How to improve cash flow as a property investor through the building allowance

When choosing to invest in either an old or new property, an investor should consider the overall depreciation benefits, including the potential benefits of depreciating the bricks and mortar of a newer property.

Choosing to buy newer property has benefits that extend beyond having less maintenance and repair issues. One of the best cash flow secrets of the professional investor is a little known tax concession that takes advantage of new construction – The building allowance. The building allowance offsets hard construction costs of the property against the investor’s assessable income.

The building allowance acts as a non-cash deduction where the ATO allows the owner of an investment property to claim the wear and tear of a building structure over time. A non-cash deduction is when an investor can make a claim on an item without spending any money directly on the items. These allowances mean construction costs, such as concrete and brickwork can be used to counter an investor’s overall income.

If the building was built after 15 September 1987 than half of the purchase price is claimable at a rate of 2.5 percent per annum. For instance, if the property purchased was valued at $500,000, then $6,250 is deductible as depreciation each year. Engaging with a quality surveyor to assess the building will enable them to provide you with reliable figures for your tax depreciation schedule, enabling you to maximise your tax position and overall cash flow.

1Source: http://www.realestate.com.au/advice/property-depreciation-101/

Compiling a depreciation schedule will help you understand how much you can successfully claim per annum and identify where you can reduce your taxable income. The idea is to help you pay less tax, however it is best to avoid an overly aggressive depreciation schedule and stick to the guidelines provided by the ATO. Otherwise you may find yourself being audited and losing your entire return. Don’t forget that the surveyor’s fees are 100 percent tax deductible.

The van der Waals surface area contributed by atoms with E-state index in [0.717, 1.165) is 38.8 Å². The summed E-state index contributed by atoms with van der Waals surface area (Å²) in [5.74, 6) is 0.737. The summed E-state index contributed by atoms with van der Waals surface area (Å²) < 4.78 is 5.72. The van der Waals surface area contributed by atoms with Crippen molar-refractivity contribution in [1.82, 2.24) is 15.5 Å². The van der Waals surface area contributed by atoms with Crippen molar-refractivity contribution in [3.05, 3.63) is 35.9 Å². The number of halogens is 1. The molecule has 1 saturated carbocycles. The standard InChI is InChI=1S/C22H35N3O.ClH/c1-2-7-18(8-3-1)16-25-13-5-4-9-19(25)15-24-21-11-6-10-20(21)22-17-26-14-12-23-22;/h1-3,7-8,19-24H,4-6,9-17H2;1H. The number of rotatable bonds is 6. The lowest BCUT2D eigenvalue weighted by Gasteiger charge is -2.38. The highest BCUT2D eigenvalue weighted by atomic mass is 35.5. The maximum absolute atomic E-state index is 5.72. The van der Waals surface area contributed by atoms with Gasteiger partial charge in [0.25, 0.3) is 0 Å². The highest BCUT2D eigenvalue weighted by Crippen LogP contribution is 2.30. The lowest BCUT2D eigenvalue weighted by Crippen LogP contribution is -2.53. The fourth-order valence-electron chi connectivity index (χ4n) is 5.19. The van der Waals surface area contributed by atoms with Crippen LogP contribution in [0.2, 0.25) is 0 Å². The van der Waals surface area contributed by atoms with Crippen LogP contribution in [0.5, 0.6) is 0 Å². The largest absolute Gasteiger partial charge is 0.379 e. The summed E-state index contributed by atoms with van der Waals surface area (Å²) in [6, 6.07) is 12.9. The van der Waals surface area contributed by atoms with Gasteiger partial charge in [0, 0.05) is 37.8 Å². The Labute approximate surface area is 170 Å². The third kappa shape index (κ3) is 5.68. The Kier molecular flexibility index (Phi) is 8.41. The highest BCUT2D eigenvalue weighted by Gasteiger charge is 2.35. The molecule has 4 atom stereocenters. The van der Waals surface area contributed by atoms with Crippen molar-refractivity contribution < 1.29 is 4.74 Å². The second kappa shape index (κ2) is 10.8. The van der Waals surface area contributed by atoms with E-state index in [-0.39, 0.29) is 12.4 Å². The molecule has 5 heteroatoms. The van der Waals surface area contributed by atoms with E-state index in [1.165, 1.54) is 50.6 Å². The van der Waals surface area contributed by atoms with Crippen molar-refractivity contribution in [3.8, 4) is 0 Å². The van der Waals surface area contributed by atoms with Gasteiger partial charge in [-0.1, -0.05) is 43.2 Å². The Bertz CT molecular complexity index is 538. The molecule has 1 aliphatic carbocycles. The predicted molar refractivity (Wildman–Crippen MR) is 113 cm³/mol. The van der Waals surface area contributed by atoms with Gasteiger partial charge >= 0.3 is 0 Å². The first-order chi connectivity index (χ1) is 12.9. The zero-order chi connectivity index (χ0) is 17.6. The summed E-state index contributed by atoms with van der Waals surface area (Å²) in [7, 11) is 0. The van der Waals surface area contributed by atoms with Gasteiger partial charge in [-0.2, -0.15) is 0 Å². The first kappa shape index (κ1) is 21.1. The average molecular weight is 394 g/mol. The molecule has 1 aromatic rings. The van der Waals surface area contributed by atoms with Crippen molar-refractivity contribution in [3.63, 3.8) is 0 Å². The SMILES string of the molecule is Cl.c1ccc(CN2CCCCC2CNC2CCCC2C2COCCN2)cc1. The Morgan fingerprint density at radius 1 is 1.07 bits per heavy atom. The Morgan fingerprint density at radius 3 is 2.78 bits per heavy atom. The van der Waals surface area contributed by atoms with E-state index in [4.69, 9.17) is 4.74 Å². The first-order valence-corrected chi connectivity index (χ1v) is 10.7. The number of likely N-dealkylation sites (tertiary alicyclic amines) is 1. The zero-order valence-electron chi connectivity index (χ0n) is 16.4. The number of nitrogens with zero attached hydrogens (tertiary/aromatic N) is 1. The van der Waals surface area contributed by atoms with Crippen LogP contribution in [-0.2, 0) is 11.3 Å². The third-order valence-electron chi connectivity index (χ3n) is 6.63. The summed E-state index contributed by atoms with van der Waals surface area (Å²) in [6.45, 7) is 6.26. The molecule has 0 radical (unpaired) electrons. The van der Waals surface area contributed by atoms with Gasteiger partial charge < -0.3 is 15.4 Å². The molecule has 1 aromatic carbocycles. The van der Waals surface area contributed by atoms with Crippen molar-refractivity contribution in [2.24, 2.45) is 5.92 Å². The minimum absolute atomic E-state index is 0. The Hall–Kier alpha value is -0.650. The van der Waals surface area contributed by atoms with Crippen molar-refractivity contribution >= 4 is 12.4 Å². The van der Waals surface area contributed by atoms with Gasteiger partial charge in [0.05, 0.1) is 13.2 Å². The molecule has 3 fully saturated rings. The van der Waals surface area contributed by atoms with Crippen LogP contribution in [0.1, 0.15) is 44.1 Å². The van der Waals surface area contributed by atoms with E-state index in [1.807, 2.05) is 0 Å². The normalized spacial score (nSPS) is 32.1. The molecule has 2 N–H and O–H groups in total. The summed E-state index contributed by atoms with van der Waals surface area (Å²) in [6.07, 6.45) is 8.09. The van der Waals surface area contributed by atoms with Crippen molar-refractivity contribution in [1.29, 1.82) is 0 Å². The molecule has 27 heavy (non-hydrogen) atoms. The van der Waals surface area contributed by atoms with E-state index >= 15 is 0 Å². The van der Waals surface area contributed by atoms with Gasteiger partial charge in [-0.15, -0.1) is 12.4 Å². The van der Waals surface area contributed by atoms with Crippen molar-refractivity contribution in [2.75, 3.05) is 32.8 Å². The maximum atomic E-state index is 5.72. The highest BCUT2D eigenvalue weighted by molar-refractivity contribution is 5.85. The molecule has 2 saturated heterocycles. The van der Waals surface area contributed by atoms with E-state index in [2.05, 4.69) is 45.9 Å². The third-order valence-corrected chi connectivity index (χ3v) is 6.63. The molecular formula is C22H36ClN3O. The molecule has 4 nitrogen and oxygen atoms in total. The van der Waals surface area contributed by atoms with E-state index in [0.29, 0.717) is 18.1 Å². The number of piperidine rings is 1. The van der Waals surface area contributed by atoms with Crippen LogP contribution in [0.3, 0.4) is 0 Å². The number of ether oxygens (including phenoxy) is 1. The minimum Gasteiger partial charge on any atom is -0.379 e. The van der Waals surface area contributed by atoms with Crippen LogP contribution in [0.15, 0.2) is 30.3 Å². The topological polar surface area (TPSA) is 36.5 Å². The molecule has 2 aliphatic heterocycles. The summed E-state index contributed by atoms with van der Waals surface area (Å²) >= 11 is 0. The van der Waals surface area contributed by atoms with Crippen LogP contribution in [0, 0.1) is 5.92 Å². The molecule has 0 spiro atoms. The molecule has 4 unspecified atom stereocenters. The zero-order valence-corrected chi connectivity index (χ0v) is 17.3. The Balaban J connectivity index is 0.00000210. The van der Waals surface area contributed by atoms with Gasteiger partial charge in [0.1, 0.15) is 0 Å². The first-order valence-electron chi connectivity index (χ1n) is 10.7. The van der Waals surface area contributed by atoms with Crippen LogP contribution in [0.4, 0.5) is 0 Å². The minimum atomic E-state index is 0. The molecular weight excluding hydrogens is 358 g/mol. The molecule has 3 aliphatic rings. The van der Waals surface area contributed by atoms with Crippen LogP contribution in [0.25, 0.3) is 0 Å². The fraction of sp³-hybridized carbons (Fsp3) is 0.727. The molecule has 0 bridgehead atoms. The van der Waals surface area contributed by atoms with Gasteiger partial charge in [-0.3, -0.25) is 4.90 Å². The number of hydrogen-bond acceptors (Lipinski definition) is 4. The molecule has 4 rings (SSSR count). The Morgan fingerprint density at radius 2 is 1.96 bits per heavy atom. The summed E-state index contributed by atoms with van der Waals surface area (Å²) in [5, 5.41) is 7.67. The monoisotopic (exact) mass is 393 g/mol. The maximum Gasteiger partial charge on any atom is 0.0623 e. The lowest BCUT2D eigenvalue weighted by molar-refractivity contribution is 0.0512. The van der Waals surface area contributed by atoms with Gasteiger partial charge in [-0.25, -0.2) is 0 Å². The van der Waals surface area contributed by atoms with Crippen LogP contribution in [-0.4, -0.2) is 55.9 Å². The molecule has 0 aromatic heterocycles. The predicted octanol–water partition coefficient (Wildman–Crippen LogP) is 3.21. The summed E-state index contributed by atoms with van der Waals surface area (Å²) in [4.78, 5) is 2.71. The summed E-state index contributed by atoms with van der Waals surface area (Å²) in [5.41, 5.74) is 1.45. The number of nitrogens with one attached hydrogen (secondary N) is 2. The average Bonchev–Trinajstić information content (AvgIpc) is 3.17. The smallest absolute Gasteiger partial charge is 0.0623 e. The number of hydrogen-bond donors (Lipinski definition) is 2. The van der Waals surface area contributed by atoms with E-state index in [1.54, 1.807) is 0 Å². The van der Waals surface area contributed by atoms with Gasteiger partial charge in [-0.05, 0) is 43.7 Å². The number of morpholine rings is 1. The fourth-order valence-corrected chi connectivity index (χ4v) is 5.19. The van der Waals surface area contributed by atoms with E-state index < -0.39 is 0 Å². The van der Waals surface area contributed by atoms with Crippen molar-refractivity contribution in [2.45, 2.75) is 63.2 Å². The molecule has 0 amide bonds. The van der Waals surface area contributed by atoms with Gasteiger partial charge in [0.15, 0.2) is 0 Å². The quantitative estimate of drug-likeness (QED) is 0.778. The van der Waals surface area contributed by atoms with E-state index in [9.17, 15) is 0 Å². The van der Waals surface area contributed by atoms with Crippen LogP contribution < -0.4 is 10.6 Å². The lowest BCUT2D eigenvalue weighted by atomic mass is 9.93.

Why does the government offer the building depreciation allowance?

It is in the Federal Government’s interests to incentivise the purchase of new property for two reasons:

  1. New property adds to the housing supply. Every time a block of units is constructed, more people have a place to call home, thereby reducing the pressure on the available supply of properties to rent.
  1. Construction is an economic stimulus to the economy. The construction of units has a multiplier effect on the economy. Construction means that building trades will be engaged. The small businesses that support these tradesmen will be engaged. And when the dwellings are completed, sold, leased, furnished and so forth, a number of other businesses will be engaged.

By offering a building allowance on the bricks and mortar of a new investment property, the government has significantly improved the cash flow of holding a new property, hence incentivising it for investors. Ironically, it can sometimes be easier to hold a new yet more expensive property than an old, cheap second hand property!

Should I buy a property built just after 1987 or buy a brand new property?

It stands to reason that a property bought today is going to cost a lot more than a property constructed in 1987.

A qualified professional such as a quantity surveyor will estimate the costs of the building in the year it was built, for example 1990. Hence, you will get 40 years of cash flow deductions from a base line of 1990.

Alternatively a building constructed this year will have a building allowance deduction much higher than the one in 1990 as the costs of the construction are much higher.

Lets use an example of a property purchased in 1990 for $150k. Roughly half of the purchase price is made up of building costs, i.e. $75k. For the next 40 years, you will get 2.5% depreciation on $75k, which equates to $1875 pa.

Fast forward to 2016 when you have purchased a brand new property for $700k. Roughly half of the purchase price is made up of building costs, i.e. $350k. For the next 40 years, you will receive 2.5% depreciation on $350k, which equates to $8750

In this case, the difference in cash flow between the two acquisitions is $6875 pa. Often this amount back will mean the property becomes positively geared, a surefire way to put money in your pocket. How good is that!

Its clear the building allowance deduction ensures you will get more cash flow from a new property constructed today.

To find out more about the building allowance contact me on 02 9522 3000.

This article is the third in our article series – Cash flow secrets for property investors. Watch this space for more great tips!

 

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